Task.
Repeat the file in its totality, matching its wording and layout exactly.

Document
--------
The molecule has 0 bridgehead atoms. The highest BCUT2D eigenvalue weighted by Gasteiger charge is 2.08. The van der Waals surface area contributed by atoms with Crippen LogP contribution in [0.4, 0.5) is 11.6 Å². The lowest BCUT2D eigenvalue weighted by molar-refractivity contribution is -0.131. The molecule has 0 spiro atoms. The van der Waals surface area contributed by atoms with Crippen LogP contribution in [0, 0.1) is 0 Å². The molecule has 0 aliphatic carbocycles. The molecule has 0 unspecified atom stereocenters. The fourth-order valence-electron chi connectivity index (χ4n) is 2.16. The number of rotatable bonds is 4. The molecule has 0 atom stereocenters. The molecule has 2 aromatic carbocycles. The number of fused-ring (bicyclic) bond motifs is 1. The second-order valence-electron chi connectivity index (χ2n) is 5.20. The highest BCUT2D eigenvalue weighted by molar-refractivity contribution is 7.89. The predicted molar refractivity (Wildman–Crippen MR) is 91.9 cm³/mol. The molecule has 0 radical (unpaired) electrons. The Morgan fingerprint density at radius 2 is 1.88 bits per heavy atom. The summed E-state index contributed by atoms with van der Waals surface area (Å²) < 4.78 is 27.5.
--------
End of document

The molecule has 0 bridgehead atoms. The highest BCUT2D eigenvalue weighted by Gasteiger charge is 2.08. The van der Waals surface area contributed by atoms with Crippen LogP contribution in [0.4, 0.5) is 11.6 Å². The lowest BCUT2D eigenvalue weighted by molar-refractivity contribution is -0.131. The molecule has 0 spiro atoms. The van der Waals surface area contributed by atoms with Crippen LogP contribution in [0, 0.1) is 0 Å². The molecule has 0 aliphatic carbocycles. The molecule has 0 unspecified atom stereocenters. The fourth-order valence-electron chi connectivity index (χ4n) is 2.16. The number of rotatable bonds is 4. The molecule has 0 atom stereocenters. The molecule has 2 aromatic carbocycles. The number of fused-ring (bicyclic) bond motifs is 1. The second-order valence-electron chi connectivity index (χ2n) is 5.20. The highest BCUT2D eigenvalue weighted by molar-refractivity contribution is 7.89. The predicted molar refractivity (Wildman–Crippen MR) is 91.9 cm³/mol. The molecule has 0 radical (unpaired) electrons. The Morgan fingerprint density at radius 2 is 1.88 bits per heavy atom. The summed E-state index contributed by atoms with van der Waals surface area (Å²) < 4.78 is 27.5.